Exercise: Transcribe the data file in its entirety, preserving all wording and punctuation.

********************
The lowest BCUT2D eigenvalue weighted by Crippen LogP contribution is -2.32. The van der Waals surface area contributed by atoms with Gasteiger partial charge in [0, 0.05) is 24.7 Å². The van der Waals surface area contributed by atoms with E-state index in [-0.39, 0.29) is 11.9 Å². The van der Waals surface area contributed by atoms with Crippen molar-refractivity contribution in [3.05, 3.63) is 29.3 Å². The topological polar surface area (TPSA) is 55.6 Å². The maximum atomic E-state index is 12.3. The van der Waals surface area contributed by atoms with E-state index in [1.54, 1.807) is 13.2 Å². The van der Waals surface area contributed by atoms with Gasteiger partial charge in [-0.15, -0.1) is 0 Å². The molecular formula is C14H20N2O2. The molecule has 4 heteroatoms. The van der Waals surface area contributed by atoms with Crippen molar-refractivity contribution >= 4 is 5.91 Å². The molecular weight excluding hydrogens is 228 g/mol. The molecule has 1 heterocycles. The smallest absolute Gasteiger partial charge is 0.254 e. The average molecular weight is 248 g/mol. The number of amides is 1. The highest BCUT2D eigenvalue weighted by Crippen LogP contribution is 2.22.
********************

The lowest BCUT2D eigenvalue weighted by Crippen LogP contribution is -2.32. The van der Waals surface area contributed by atoms with Gasteiger partial charge in [0, 0.05) is 24.7 Å². The van der Waals surface area contributed by atoms with E-state index in [-0.39, 0.29) is 11.9 Å². The van der Waals surface area contributed by atoms with Crippen molar-refractivity contribution in [3.05, 3.63) is 29.3 Å². The topological polar surface area (TPSA) is 55.6 Å². The maximum atomic E-state index is 12.3. The van der Waals surface area contributed by atoms with E-state index in [1.54, 1.807) is 13.2 Å². The van der Waals surface area contributed by atoms with Gasteiger partial charge in [-0.15, -0.1) is 0 Å². The molecular formula is C14H20N2O2. The molecule has 4 heteroatoms. The van der Waals surface area contributed by atoms with Crippen molar-refractivity contribution >= 4 is 5.91 Å². The molecular weight excluding hydrogens is 228 g/mol. The molecule has 1 heterocycles. The smallest absolute Gasteiger partial charge is 0.254 e. The average molecular weight is 248 g/mol. The number of amides is 1. The highest BCUT2D eigenvalue weighted by Crippen LogP contribution is 2.22.